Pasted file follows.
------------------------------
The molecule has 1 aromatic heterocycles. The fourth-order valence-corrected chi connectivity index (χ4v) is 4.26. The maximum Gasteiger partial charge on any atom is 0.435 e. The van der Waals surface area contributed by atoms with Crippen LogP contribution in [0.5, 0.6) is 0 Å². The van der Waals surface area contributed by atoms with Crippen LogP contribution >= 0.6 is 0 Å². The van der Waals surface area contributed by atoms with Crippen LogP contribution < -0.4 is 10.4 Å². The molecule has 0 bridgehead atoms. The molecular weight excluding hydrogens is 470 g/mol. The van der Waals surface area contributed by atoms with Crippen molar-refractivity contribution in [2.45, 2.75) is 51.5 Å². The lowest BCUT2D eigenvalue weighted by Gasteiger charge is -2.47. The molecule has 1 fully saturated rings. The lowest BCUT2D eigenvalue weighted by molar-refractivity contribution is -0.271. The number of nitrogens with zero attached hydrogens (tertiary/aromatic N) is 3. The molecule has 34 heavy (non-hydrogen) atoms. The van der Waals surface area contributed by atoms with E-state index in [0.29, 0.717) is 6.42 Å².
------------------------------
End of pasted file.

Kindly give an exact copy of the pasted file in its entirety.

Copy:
The molecule has 1 aromatic heterocycles. The fourth-order valence-corrected chi connectivity index (χ4v) is 4.26. The maximum Gasteiger partial charge on any atom is 0.435 e. The van der Waals surface area contributed by atoms with Crippen LogP contribution in [0.5, 0.6) is 0 Å². The van der Waals surface area contributed by atoms with Crippen LogP contribution >= 0.6 is 0 Å². The van der Waals surface area contributed by atoms with Crippen LogP contribution < -0.4 is 10.4 Å². The molecule has 0 bridgehead atoms. The molecular weight excluding hydrogens is 470 g/mol. The van der Waals surface area contributed by atoms with Crippen molar-refractivity contribution in [2.45, 2.75) is 51.5 Å². The lowest BCUT2D eigenvalue weighted by Gasteiger charge is -2.47. The molecule has 1 fully saturated rings. The lowest BCUT2D eigenvalue weighted by molar-refractivity contribution is -0.271. The number of nitrogens with zero attached hydrogens (tertiary/aromatic N) is 3. The molecule has 34 heavy (non-hydrogen) atoms. The van der Waals surface area contributed by atoms with E-state index in [0.29, 0.717) is 6.42 Å².